PLEASE NOTE: These pages are in no way an attempt to preview or write a critique on any particular book. Listed here are simply a number of books on the subject of Signals Intelligence that recline on my own bookshelf. Books that I have read and enjoyed and I feel may be of interest to anyone that has been involved in Sigint or is simply just interested to know what it’s all about.

GCHQ: The uncensored story of Britain’s most secret intelligence agency by Richard J Aldrich.

A history of GCHQ from it’s infancy at Bletchley Park during WWII through the Cold War period to today’s anti-terrorist activities. The most comprehensive study of Sigint that I have come across so far. There are details of all Britain’s Sigint stations at home and overseas both past and present. There is much about certain personalities of the day including two RAF NCOs sentenced to long prison terms for spying for the Soviet Union in the 1960s. Published by Harper Press


An interesting and exciting tale of the authors 20 years in the Y service covering much of  his employment in Sigint and Elint with a breathtaking foray into the murky world of Humint. His off-duty activities are described in detail and include a sporting occasion spent with a German noble, a risqué liaison with a dangerous and exciting woman, and a brush with a communist spy that almost ended in disaster. Among the serious narrative there is much enjoyable humour with the action taking place during the Cold War in Berlin and in parts of what was then West Germany.

Published on Amazon and Smashwords where one can read more details and sample pages.


 Tales of code making, code breaking and Sigint involvement by Leo Marks, the man who trained some of the most famous SOE agents dropped into France during WWII, including Violet Szabo and the ‘White Rabbit’.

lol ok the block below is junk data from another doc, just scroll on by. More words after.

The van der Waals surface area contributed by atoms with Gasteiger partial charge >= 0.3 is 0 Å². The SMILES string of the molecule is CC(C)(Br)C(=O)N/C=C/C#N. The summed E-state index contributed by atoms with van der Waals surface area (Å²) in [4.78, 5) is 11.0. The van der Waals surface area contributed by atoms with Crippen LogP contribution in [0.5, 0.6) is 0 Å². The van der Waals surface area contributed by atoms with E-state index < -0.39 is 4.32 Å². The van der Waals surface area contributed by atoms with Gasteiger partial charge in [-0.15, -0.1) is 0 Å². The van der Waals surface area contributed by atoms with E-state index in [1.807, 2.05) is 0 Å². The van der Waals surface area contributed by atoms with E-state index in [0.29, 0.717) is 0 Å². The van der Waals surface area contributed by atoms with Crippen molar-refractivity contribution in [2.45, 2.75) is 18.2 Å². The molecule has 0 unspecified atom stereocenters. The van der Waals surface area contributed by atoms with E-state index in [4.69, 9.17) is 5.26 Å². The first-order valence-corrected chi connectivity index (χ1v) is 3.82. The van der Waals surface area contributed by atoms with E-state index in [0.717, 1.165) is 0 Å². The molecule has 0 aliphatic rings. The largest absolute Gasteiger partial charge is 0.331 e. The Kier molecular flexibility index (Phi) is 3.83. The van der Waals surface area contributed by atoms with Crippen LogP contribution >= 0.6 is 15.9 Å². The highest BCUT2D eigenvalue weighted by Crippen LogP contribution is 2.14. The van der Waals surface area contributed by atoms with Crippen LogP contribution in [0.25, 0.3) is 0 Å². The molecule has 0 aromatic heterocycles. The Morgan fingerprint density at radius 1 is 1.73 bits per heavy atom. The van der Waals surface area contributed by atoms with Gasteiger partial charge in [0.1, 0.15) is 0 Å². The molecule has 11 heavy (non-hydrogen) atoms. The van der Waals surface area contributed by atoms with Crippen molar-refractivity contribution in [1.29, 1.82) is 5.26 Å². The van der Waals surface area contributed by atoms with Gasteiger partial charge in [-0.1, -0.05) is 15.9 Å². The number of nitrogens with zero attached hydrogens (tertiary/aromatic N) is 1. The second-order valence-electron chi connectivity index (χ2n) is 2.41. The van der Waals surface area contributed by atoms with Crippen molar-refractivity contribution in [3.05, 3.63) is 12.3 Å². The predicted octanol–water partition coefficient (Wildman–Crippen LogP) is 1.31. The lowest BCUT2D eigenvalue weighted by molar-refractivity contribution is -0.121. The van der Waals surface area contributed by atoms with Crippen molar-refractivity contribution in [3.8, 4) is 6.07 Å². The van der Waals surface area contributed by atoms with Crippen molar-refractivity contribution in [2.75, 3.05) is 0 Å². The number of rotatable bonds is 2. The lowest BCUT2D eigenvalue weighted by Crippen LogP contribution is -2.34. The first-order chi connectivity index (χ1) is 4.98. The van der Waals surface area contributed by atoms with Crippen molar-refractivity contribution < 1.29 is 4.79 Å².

A book of intrigue in the secrert world of cryptography written with passion, there is drama, tales of treachery, much sadness and grief when agents are arrested and executed. There is more than a sprinkling of humour. There is an appendix describing a wireless operator’s fingerprint or ‘fist’ as it is known. Something most Spec Ops reading this will be familiar with and which others are sure to find interesting.

It is a book I have read, treasure and will read again.

Published by Harper Collins.

GEOFFREY PRIME The Imperfect Spy by D.J. Cole.

 An excellent book about possibly the most important Soviet Spy in British Sigint since WWII. Geoffrey Prime, a former RAF NCO in Berlin and GCHQ employee had spied for the Soviet Union for 13 years from 1968 – 1981. The author David Cole, a former Detective Chief Inspector paints a lucid picture of Prime’s activities as a spy and his uncontrollable urge to interfere with young females. It was this latter activity that led to his arrest in 1982. Another book on my shelf that I could easily read and enjoy for a second time.

Published by Robert Hale, London.

 INTERCEPT The Secret History of Computers and Spies. By; Gordon Corera.

A most comprehensive account that takes the reader from the early days of Sigint and Bletchley Park through to today's Cyber Espionage bringing the reader up to date with much of the activity of cyber spies.  A book that held my interest throughout.

Published by Weidenfeld and Nicolson

THE SEARCHERS Radio Intercept in Two World Wars by Kenneth Macksey

Much has already been written about the work of the codebreakers at Bletchley Park but not so much about the methods used and the people who provided the raw material. Personnel in special units of all three branches of the armed forces, worked tirelessly in many parts of the world, intercepting wireless communications traffic of the enemy, without such traffic the codebreakers would have had nothing to work on.

This book fills in many gaps and gives the reader a true insight into the world of radio intercept.

Published by Cassell London

Latest comments

05.05 | 11:34

Hello Simon, first of all thanks for visiting my site. Regretably that is not a name known to me but hopefully someone may remember him. Best regards, Chris

04.05 | 19:53

Hi, does anyone remember Denis Walden who spent a number of years at the station?

27.12 | 13:17

Can't say for sure David as that was long after my time there, Do know however that until the closure the main interest would have continued to have been the Eastern Bloc.

26.12 | 18:34

What was the ACARA Linear Array aerial installation in the fields at CSOS Cheadle around 1966 used for?